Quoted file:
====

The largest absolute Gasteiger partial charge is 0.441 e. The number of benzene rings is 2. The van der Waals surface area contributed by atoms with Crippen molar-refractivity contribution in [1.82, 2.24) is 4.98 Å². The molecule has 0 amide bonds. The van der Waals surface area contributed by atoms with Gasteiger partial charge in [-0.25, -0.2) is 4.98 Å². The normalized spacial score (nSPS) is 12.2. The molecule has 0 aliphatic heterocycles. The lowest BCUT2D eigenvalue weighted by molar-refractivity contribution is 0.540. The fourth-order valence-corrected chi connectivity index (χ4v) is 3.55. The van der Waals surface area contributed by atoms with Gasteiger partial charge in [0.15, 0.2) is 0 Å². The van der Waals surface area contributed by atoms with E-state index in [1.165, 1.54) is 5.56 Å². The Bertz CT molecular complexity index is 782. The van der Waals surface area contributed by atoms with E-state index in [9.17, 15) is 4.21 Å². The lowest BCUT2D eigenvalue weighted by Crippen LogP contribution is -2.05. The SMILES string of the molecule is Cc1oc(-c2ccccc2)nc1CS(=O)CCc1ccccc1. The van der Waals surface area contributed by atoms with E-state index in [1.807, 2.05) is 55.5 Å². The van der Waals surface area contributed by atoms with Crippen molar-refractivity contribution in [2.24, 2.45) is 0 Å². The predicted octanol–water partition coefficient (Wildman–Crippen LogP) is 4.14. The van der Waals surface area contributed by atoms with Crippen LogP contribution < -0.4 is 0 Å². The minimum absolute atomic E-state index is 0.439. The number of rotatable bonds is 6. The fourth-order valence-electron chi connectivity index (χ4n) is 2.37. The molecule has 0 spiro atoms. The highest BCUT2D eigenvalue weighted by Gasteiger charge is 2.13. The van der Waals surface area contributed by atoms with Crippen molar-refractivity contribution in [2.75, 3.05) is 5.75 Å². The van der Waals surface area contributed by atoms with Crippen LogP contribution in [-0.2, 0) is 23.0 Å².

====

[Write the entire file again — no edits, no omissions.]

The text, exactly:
The largest absolute Gasteiger partial charge is 0.441 e. The number of benzene rings is 2. The van der Waals surface area contributed by atoms with Crippen molar-refractivity contribution in [1.82, 2.24) is 4.98 Å². The molecule has 0 amide bonds. The van der Waals surface area contributed by atoms with Gasteiger partial charge in [-0.25, -0.2) is 4.98 Å². The normalized spacial score (nSPS) is 12.2. The molecule has 0 aliphatic heterocycles. The lowest BCUT2D eigenvalue weighted by molar-refractivity contribution is 0.540. The fourth-order valence-corrected chi connectivity index (χ4v) is 3.55. The van der Waals surface area contributed by atoms with Gasteiger partial charge in [0.15, 0.2) is 0 Å². The van der Waals surface area contributed by atoms with E-state index in [1.165, 1.54) is 5.56 Å². The Bertz CT molecular complexity index is 782. The van der Waals surface area contributed by atoms with E-state index in [9.17, 15) is 4.21 Å². The lowest BCUT2D eigenvalue weighted by Crippen LogP contribution is -2.05. The SMILES string of the molecule is Cc1oc(-c2ccccc2)nc1CS(=O)CCc1ccccc1. The van der Waals surface area contributed by atoms with E-state index in [1.807, 2.05) is 55.5 Å². The van der Waals surface area contributed by atoms with Crippen molar-refractivity contribution in [2.24, 2.45) is 0 Å². The predicted octanol–water partition coefficient (Wildman–Crippen LogP) is 4.14. The van der Waals surface area contributed by atoms with Crippen LogP contribution < -0.4 is 0 Å². The minimum absolute atomic E-state index is 0.439. The number of rotatable bonds is 6. The fourth-order valence-electron chi connectivity index (χ4n) is 2.37. The molecule has 0 spiro atoms. The highest BCUT2D eigenvalue weighted by Gasteiger charge is 2.13. The van der Waals surface area contributed by atoms with Crippen molar-refractivity contribution in [2.75, 3.05) is 5.75 Å². The van der Waals surface area contributed by atoms with Crippen LogP contribution in [-0.2, 0) is 23.0 Å².